**Understanding the Problem: Lexicographical Numbers**

The **386th problem on LeetCode** challenges us to generate numbers in **lexicographical order**. Given an integer `n`

, the task is to return all numbers from `1`

to `n`

sorted as they would appear in a dictionary (lexicographically).

For instance, for `n = 13`

, the numbers in lexicographical order would be:

`1, 10, 11, 12, 13, 2, 3, 4, 5, 6, 7, 8, 9`

**Lexicographical Order Explained**

Lexicographical (or dictionary) order is the way words are ordered in a dictionary, where digits are compared character by character. For example, the number `2`

comes after `13`

in lexicographical order because `"1"`

comes before `"2"`

, and `13`

has already taken all possible numbers starting with `1`

.

The key insight here is that lexicographically ordered numbers resemble a tree-like structure where each number can branch into subsequent digits.

**Approach**

The goal is to simulate this tree structure in code. Here’s how we can visualize the solution:

**Tree Representation**:- Starting at
`1`

, lexicographically the next numbers would be`10`

,`100`

, and so on. After reaching the leaf node of this path (i.e., the largest number with this prefix), the next smallest lexicographical number would be`2`

, followed by`20`

,`200`

, and so on. This kind of traversal can be efficiently achieved using**Depth-First Search (DFS)**.

**DFS Approach: Step-by-Step**

Instead of creating all the numbers first and sorting them, we directly simulate this lexicographical order using **DFS**. The idea is to “visit” numbers starting from `1`

, then explore all numbers prefixed with `1`

before moving to numbers starting with `2`

, and so on.

Here’s how we can implement the solution:

```
var lexicalOrder = function(n) {
const result = [];
// DFS to generate numbers
const dfs = (cur) => {
if (cur > n) return;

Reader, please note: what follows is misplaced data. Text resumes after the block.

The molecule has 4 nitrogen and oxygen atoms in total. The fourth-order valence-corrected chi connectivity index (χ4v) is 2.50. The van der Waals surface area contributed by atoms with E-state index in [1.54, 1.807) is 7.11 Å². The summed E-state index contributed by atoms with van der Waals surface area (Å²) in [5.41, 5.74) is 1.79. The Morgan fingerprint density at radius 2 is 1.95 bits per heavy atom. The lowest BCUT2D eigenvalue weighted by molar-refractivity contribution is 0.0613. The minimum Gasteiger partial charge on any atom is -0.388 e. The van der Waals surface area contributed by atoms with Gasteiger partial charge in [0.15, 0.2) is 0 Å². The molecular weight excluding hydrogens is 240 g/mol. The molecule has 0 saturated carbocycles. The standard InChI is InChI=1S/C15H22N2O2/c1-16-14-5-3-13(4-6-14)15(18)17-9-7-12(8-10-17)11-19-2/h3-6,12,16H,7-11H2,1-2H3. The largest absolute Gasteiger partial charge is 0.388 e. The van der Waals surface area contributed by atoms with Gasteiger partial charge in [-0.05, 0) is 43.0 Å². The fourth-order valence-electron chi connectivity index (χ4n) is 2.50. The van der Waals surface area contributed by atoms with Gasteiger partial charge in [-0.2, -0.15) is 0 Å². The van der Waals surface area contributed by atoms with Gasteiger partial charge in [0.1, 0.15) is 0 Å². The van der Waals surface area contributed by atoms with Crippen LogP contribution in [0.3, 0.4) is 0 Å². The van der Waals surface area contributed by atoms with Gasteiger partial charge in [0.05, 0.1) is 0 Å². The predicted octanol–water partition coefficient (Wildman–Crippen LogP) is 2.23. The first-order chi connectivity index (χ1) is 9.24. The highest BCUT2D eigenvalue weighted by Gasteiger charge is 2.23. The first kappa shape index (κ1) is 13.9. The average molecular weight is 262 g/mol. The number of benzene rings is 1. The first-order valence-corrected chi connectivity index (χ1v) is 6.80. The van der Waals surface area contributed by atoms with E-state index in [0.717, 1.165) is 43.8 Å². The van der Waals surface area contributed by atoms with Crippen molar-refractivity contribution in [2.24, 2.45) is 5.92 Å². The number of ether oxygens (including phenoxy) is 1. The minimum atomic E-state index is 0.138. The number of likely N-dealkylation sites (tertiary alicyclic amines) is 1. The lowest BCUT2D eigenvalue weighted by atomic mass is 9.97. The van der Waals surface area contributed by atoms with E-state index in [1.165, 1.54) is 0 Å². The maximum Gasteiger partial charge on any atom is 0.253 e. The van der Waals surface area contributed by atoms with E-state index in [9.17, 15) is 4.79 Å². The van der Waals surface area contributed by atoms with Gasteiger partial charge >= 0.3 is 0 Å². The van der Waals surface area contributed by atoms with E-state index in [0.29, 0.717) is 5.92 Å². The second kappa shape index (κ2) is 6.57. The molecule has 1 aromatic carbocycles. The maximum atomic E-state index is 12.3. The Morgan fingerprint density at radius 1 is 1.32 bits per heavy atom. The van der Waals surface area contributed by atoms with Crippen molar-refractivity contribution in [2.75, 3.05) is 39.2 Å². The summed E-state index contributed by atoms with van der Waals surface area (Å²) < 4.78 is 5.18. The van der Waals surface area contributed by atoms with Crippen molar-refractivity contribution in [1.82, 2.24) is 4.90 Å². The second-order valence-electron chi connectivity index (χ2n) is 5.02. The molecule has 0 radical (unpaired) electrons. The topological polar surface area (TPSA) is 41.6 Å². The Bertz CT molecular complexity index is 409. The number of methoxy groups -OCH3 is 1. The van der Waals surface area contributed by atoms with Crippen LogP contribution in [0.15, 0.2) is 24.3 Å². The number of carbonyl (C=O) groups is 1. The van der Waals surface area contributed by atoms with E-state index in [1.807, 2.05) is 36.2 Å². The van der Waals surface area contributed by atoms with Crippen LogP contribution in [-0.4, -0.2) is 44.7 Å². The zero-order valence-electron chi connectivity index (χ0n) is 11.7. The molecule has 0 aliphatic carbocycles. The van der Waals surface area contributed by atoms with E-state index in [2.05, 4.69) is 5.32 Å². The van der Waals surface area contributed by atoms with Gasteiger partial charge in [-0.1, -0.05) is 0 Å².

result.push(cur);
for (let i = 0; i <= 9; i++) {
const next = cur * 10 + i;
if (next > n) return;
dfs(next);
}
};
// Start DFS for numbers 1 to 9
for (let i = 1; i <= 9; i++) {
dfs(i);
}
return result;
};
```

**Explanation of the Code**

**DFS Traversal**: The`dfs`

function explores each lexicographical “branch” starting from`cur`

. It first pushes`cur`

to the result and then recursively explores numbers formed by appending digits from`0`

to`9`

to`cur`

.**Base Case**: If the next number generated (`cur * 10 + i`

) exceeds`n`

, we stop exploring further.**Main Loop**: The DFS is initiated for each number from`1`

to`9`

(since`0`

cannot be a prefix of any valid number).

**Complexity Analysis**

**Time Complexity**: The time complexity is`O(n)`

because we perform a DFS-like traversal and visit each valid number exactly once.**Space Complexity**: The space complexity is`O(n)`

due to the storage needed for the result array and the call stack used in DFS.

**Key Insights**

**Efficiency with DFS**: The DFS approach ensures that we don’t waste memory or time generating numbers unnecessarily. Instead, we explore only those numbers that are required.**Avoiding Sorting**: Rather than generating all numbers and then sorting them lexicographically (which would take`O(n log n)`

time), we directly simulate the lexicographical ordering, making the solution much faster and more memory efficient.

**Edge Cases**

- For
`n = 1`

, the output should simply be`[1]`

. - For
`n = 0`

, no numbers should be output. - For large values of
`n`

, the DFS efficiently traverses the number space without memory overload or timeouts.

**Conclusion**

By utilizing DFS, we are able to solve the problem of generating numbers in lexicographical order in an optimal way, avoiding unnecessary computations and memory consumption. This problem teaches us to think of number generation in terms of **prefix trees** and use efficient traversal techniques to achieve the desired ordering.

This approach can be extended to solve many other problems involving lexicographical orders and tree-like structures.